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Trends Cogn Sci. 2013 Aug;17(8):413-25. doi: 10.1016/j.tics.2013.06.003. Epub 2013 Jul 13.

Human cooperation.

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Department of Psychology, Department of Economics, Program in Cognitive Science, School of Management, Yale University, New Haven, CT, USA.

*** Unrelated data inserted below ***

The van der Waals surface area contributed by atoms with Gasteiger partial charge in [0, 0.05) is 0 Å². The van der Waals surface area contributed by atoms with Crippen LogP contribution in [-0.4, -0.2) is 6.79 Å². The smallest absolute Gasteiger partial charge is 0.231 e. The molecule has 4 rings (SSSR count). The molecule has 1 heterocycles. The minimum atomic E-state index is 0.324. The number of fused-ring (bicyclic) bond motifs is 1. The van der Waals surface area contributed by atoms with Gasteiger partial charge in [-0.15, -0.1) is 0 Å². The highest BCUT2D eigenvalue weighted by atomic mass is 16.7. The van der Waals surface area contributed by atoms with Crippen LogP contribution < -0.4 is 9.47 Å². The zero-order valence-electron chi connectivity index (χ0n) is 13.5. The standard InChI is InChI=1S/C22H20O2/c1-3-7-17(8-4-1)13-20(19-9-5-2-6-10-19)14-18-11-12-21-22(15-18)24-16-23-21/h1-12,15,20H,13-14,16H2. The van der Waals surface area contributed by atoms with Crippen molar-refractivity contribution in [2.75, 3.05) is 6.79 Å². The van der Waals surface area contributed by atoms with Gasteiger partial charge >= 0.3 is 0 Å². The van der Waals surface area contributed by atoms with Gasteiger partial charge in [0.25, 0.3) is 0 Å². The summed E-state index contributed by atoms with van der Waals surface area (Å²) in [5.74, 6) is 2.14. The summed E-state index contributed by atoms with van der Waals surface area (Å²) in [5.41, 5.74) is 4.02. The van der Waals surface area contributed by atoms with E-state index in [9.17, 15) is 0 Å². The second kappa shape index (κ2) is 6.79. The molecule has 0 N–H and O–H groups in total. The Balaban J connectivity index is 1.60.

Why should you help a competitor? Why should you contribute to the public good if free riders reap the benefits of your generosity? Cooperation in a competitive world is a conundrum. Natural selection opposes the evolution of cooperation unless specific mechanisms are at work. Five such mechanisms have been proposed: direct reciprocity, indirect reciprocity, spatial selection, multilevel selection, and kin selection. Here we discuss empirical evidence from laboratory experiments and field studies of human interactions for each mechanism. We also consider cooperation in one-shot, anonymous interactions for which no mechanisms are apparent. We argue that this behavior reflects the overgeneralization of cooperative strategies learned in the context of direct and indirect reciprocity: we show that automatic, intuitive responses favor cooperative strategies that reciprocate.

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